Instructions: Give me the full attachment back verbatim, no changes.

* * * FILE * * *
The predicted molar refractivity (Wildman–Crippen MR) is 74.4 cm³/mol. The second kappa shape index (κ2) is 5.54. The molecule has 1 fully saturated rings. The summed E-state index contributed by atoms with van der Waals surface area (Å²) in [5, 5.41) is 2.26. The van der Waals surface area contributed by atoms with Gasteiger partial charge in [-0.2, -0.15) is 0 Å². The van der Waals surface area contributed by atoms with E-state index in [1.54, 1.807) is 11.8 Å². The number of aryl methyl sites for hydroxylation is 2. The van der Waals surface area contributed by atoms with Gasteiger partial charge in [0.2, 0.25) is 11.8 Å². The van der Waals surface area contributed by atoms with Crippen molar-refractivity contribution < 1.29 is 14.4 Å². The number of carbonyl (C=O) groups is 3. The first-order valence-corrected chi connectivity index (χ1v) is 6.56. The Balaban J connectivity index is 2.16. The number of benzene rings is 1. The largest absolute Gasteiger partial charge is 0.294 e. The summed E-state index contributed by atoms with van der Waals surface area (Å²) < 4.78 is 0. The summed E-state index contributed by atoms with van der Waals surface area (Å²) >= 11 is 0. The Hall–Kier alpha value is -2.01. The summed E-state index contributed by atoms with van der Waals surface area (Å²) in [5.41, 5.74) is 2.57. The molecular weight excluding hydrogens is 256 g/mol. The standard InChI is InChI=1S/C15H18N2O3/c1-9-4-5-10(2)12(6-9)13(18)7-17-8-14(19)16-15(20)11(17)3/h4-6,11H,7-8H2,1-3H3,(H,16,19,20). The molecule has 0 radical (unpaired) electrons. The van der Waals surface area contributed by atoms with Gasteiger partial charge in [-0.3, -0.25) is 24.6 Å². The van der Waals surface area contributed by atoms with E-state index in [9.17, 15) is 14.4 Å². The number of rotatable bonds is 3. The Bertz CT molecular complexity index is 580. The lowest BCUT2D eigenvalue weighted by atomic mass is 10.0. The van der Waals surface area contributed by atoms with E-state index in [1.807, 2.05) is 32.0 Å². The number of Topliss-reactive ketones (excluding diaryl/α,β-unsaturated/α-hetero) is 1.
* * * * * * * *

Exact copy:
The predicted molar refractivity (Wildman–Crippen MR) is 74.4 cm³/mol. The second kappa shape index (κ2) is 5.54. The molecule has 1 fully saturated rings. The summed E-state index contributed by atoms with van der Waals surface area (Å²) in [5, 5.41) is 2.26. The van der Waals surface area contributed by atoms with Gasteiger partial charge in [-0.2, -0.15) is 0 Å². The van der Waals surface area contributed by atoms with E-state index in [1.54, 1.807) is 11.8 Å². The number of aryl methyl sites for hydroxylation is 2. The van der Waals surface area contributed by atoms with Gasteiger partial charge in [0.2, 0.25) is 11.8 Å². The van der Waals surface area contributed by atoms with Crippen molar-refractivity contribution < 1.29 is 14.4 Å². The number of carbonyl (C=O) groups is 3. The first-order valence-corrected chi connectivity index (χ1v) is 6.56. The Balaban J connectivity index is 2.16. The number of benzene rings is 1. The largest absolute Gasteiger partial charge is 0.294 e. The summed E-state index contributed by atoms with van der Waals surface area (Å²) < 4.78 is 0. The summed E-state index contributed by atoms with van der Waals surface area (Å²) >= 11 is 0. The Hall–Kier alpha value is -2.01. The summed E-state index contributed by atoms with van der Waals surface area (Å²) in [5.41, 5.74) is 2.57. The molecular weight excluding hydrogens is 256 g/mol. The standard InChI is InChI=1S/C15H18N2O3/c1-9-4-5-10(2)12(6-9)13(18)7-17-8-14(19)16-15(20)11(17)3/h4-6,11H,7-8H2,1-3H3,(H,16,19,20). The molecule has 0 radical (unpaired) electrons. The van der Waals surface area contributed by atoms with Gasteiger partial charge in [-0.3, -0.25) is 24.6 Å². The van der Waals surface area contributed by atoms with E-state index in [9.17, 15) is 14.4 Å². The number of rotatable bonds is 3. The Bertz CT molecular complexity index is 580. The lowest BCUT2D eigenvalue weighted by atomic mass is 10.0. The van der Waals surface area contributed by atoms with E-state index in [1.807, 2.05) is 32.0 Å². The number of Topliss-reactive ketones (excluding diaryl/α,β-unsaturated/α-hetero) is 1.